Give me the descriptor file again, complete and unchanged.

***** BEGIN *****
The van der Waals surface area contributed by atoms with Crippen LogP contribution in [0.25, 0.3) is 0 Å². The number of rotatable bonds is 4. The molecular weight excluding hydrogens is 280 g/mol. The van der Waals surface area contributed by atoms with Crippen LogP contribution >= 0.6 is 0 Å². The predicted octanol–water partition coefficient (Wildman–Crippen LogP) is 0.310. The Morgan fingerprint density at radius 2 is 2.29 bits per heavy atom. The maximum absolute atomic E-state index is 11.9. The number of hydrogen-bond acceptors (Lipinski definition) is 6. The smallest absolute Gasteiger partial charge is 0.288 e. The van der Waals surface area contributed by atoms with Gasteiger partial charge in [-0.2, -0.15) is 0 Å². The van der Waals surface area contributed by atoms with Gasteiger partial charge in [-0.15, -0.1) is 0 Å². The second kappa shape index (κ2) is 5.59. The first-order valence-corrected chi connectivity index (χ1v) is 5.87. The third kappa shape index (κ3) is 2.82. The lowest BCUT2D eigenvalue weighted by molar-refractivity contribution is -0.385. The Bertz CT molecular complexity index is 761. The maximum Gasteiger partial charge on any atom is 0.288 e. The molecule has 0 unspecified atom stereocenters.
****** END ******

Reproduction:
The van der Waals surface area contributed by atoms with Crippen LogP contribution in [0.25, 0.3) is 0 Å². The number of rotatable bonds is 4. The molecular weight excluding hydrogens is 280 g/mol. The van der Waals surface area contributed by atoms with Crippen LogP contribution >= 0.6 is 0 Å². The predicted octanol–water partition coefficient (Wildman–Crippen LogP) is 0.310. The Morgan fingerprint density at radius 2 is 2.29 bits per heavy atom. The maximum absolute atomic E-state index is 11.9. The number of hydrogen-bond acceptors (Lipinski definition) is 6. The smallest absolute Gasteiger partial charge is 0.288 e. The van der Waals surface area contributed by atoms with Gasteiger partial charge in [-0.2, -0.15) is 0 Å². The van der Waals surface area contributed by atoms with Gasteiger partial charge in [-0.15, -0.1) is 0 Å². The second kappa shape index (κ2) is 5.59. The first-order valence-corrected chi connectivity index (χ1v) is 5.87. The third kappa shape index (κ3) is 2.82. The lowest BCUT2D eigenvalue weighted by molar-refractivity contribution is -0.385. The Bertz CT molecular complexity index is 761. The maximum Gasteiger partial charge on any atom is 0.288 e. The molecule has 0 unspecified atom stereocenters.